Foxconn protests: iPhone factory offers to pay its workers to quit and leave Zhengzhou campus

Hong Kong
CNN Business

Foxconn has offered to pay newly recruited workers 10,000 yuan ($1,400) to walk out and leave the world’s largest iPhone assembly plant, in a bid to quell protests that saw hundreds clash with security forces at the compound in central China.

The Apple supplier made the offer on Wednesday following dramatic scenes of violent protests at its campus in Zhengzhou, capital of Henan province, in a text message sent by its human resources department to employees.

In the message, seen by CNN, the company urged employees to “return to your dormitories” on campus. He also promised to pay them 8,000 yuan if they agreed to give up Foxconn, and another 2,000 yuan after they boarded buses to leave the sprawling site entirely.

The protest erupted on Tuesday night over the terms of the new hires’ payment packages and related to Covid concerns about their living conditions. Scenes turned increasingly violent on Wednesday as workers clashed in large numbers security forces, including SWAT team officers.

Videos circulated on social media showed groups of law enforcement officers clad in hazmat suits kicking and hitting protesters with batons and metal rods. Some workers were seen tearing down fences, throwing bottles and barriers at officers and smashing and knocking down police vehicles.

A group of security officers clad in hazmat suits kick and beat a worker who was lying on the ground.

The protest largely subsided around 10 pm Wednesday as workers returned to their dormitories, having accepted Foxconn’s payment offer and fearing a tougher crackdown from authorities, a witness told CNN.

The Zhengzhou factory was hit by an outbreak of Covid in October, which forced it to shut down and led to a mass exodus of workers fleeing the outbreak. Foxconn later launched a massive recruitment campaign, in which more than 100,000 people registered to fill the advertised positions, Chinese state media reported.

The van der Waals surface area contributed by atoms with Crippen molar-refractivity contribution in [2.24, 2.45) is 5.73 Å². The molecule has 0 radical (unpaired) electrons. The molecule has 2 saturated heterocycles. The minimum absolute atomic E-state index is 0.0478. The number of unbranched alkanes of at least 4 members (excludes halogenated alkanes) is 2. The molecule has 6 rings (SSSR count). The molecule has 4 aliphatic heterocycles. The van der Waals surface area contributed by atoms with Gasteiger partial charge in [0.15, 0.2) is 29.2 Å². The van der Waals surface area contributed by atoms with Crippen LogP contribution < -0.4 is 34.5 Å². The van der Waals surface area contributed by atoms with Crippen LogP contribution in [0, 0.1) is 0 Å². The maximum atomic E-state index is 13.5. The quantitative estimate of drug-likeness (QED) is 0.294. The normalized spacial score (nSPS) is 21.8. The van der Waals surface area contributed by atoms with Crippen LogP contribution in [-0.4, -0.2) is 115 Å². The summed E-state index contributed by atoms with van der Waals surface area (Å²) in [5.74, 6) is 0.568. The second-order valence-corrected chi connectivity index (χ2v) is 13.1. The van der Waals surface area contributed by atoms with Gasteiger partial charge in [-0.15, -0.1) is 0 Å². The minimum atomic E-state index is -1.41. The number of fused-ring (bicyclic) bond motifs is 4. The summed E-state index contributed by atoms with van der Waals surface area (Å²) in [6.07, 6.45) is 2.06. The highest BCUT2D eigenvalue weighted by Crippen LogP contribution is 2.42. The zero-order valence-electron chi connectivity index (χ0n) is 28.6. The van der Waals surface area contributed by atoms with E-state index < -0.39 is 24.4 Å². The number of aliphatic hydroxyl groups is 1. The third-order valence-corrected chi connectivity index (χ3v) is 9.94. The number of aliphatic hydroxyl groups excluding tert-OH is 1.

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According to a document detailing the new hire’s pay package seen by CNN, the workers were promised a bonus of 3,000 yuan after 30 days on the job, with another 3,000 yuan to be paid after a total of 60 days.

However, according to a worker, upon arrival at the factory, Foxconn told the new recruits that they would only receive the first bonus on March 15, and the second installment in May – meaning they had to work through the Lunar New Year holiday, which begins in January 2023, to get the first of the bonuses.

“The new recruits had to work more days to get the bonus they were promised, so they felt cheated,” the worker told CNN.

Workers throw parts of the metal barriers they have torn down at the police.

In a statement Thursday, Foxconn said it fully understands the new recruits’ concerns about “possible changes in the subsidy policy,” which it blames on “a technical error (that) occurred during the onboarding process.”

“We apologize for an input error in the computer system and guarantee that the actual pay is the same as agreed,” he said.

Foxconn communicated with workers and assured them that wages and bonuses would be paid “in accordance with company policies,” he said.